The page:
Good Luck, Mr. President
Jan 21, 2009 | 3154 views | 0 0 comments | 46 46 recommendations | email to a friend | print
On Tuesday, hundreds of thousands of people gathered on the mall in Washington, D.C., to witness Barack Obama become the nation's first African-American president. With his hand on the same Bible used at the 1861 inauguration of Abraham Lincoln, Obama took the oath of office, ending a remarkable two-year quest for the presidency.

When President Obama announced his candidacy on the steps of the Old State Capital in Springfield, Illinois, only two years ago, he admitted to the assembled audience, "I recognize there is a certain presumptuousness - a certain audacity - to this announcement."

At the time, there certainly was. Few believed he could beat a formidable cast of primary contenders, let alone win in a general election. Few people, that is, except for Obama himself, ever-confident, and his circle of friends and advisers.

Over the past eighteen months, as Americans watched Obama run an unusually smooth, near-flawless presidential campaign, and an equally efficient transition period, most observers have been struck by his seemingly preternatural confidence, his ability to remain calm and collected beneath the world's harshest spotlight.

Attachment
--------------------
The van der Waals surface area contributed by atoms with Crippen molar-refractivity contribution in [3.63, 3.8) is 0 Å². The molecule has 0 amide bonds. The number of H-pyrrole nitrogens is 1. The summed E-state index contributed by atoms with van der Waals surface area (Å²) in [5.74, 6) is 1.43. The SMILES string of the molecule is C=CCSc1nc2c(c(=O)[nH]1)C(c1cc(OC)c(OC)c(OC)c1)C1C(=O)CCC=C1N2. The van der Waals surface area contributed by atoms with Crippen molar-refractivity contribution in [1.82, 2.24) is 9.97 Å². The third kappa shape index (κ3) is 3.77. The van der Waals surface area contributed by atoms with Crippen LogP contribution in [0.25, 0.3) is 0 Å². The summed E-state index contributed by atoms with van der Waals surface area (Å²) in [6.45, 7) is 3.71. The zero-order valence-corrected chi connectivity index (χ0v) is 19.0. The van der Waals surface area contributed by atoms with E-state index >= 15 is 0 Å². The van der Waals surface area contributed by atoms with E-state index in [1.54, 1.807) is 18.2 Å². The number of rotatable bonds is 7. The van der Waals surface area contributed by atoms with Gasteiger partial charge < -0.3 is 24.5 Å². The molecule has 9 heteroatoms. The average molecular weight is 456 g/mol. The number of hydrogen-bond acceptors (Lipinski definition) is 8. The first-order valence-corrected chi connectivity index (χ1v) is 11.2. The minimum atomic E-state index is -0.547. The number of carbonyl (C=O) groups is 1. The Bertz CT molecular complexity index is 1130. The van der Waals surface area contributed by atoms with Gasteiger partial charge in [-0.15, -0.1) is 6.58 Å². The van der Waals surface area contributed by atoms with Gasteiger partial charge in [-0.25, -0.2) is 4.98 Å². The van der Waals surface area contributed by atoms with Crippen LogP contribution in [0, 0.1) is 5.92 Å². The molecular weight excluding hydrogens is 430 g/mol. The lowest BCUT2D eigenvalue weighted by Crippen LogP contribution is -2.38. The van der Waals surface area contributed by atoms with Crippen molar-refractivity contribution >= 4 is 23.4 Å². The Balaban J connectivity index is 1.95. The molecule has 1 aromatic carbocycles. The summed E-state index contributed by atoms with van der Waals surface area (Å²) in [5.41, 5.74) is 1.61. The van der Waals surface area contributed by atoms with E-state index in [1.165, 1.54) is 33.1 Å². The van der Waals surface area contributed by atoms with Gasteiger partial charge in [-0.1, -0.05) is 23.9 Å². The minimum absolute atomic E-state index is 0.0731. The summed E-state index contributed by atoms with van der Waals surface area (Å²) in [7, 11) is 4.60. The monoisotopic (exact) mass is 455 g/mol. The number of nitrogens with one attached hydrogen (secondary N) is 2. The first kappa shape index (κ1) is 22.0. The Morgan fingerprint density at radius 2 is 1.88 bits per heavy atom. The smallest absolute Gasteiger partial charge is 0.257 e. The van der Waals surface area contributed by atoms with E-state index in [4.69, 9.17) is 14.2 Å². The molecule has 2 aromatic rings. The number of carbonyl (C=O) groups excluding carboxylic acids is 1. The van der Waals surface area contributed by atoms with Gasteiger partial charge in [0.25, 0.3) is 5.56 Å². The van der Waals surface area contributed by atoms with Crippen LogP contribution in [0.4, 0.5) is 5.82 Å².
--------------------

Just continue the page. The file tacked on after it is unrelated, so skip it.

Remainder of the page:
President Obama's unflappable character is about to be tested over the next four years. If there's any job to make a person crack under pressure, he's got it.

From his predecessor, former president George W. Bush, Obama has inherited a recession, two wars, a broken health care system, an eroded respect for the environment and civil liberties, and the ill-will of countless nations that have seen the United States impose its will with impunity across the globe for nearly a decade.

Faced with such grave problems, Obama made a public show during the transition of studying the experiences of Franklin Delano Roosevelt and Lincoln, the two presidents who shepherded the country through its darkest post-revolutionary times.

Perhaps taking his cue from them, in recent speeches Obama has been careful to warn that the country's problems are too big to be solved in a year, or even in several, while in the same breath seeking to bolster American confidence just at a time when people need reassurance the most.

The inauguration address offered more of the even-keeled same, sprinkled in with some important breaks from Bush administration policy, most notably Obama's direct call for a new era of friendship with the greater Muslim world.

The moment offered a hint of the president Obama would like to become: efficient, open-minded and, of course, self-assured. With so much at stake, hopefully President Obama will rise to the occasion.

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